Advanced heart disease sometimes necessitates surgery to open an artery, improve blood flow, clear blockages, or alleviate significant chest pain. A coronary angioplasty (or “balloon” angioplasty) or coronary artery bypass graft (or bypass surgery) may make sense for you.
Good heart health means visiting your cardiologist and general practitioner regularly.
Good heart health means visiting your cardiologist and general practitioner regularly. Along with routine blood pressure and cholesterol checks, there are additional tests that can spot blood flow issues or heart muscle damage. Remember: though a doctor can prescribe medication and advise you on surgery options, how you live with your diagnosis is up to you.
Most risk factors for heart disease are in your hands: smoking, high blood pressure, high blood cholesterol, obesity, and a sedentary lifestyle
Living With Heart Disease
When it comes to health, everyone must work with the cards he or she is dealt. You cannot control your age, your family history, or whether or not you have already had a heart attack, stroke, or comorbidity like diabetes. But most risk factors for heart disease are in your hands: smoking, high blood pressure, high blood cholesterol, obesity, and a sedentary lifestyle.
Make Healthy Food Choices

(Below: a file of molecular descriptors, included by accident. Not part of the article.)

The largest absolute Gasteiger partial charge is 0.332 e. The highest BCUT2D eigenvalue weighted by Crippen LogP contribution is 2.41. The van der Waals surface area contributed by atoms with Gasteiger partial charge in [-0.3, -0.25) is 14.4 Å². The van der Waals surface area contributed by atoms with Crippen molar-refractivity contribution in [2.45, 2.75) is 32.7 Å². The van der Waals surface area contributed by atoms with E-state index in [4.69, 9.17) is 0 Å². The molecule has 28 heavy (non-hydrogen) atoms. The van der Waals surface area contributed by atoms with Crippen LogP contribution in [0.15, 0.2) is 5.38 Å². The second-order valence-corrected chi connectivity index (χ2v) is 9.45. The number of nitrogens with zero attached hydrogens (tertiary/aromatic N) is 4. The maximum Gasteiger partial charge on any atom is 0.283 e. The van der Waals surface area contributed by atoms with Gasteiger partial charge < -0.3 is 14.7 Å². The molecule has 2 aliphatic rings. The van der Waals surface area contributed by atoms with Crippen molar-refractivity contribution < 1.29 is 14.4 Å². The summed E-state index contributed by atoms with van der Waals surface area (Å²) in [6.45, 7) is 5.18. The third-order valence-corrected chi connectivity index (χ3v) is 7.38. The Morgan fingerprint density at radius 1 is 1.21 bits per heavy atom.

Eating foods low in sodium, saturated fats, trans fat, and cholesterol that are also high in fiber can help prevent high cholesterol. In practical terms, this means plenty of fresh fruits and vegetables and fewer processed foods. Watching your sugar can lower your blood sugar and prevent or help control diabetes. Whole grains, fat-free or low-fat dairy products, fish, and lean cuts of poultry and meat are also part of a “heart healthy” repertoire.
Understand the basics of “bad” and “good” cholesterol. HDL and LDL are the two main types of cholesterol (lipids, or blood fats) that make up your total cholesterol. HDL (high-density lipoproteins) is beneficial cholesterol. It can protect your body from narrowing blood vessels. Low-density lipoproteins (LDL), however, worsens narrowing arteries. Another type of harmful cholesterol in the liver, VLDL (very low density lipoproteins) contains a high volume of triglycerides. While lots of medical jargon can go over your head, knowing these names will help you make healthy food choices and communicate more easily with health professionals.
Keep On Moving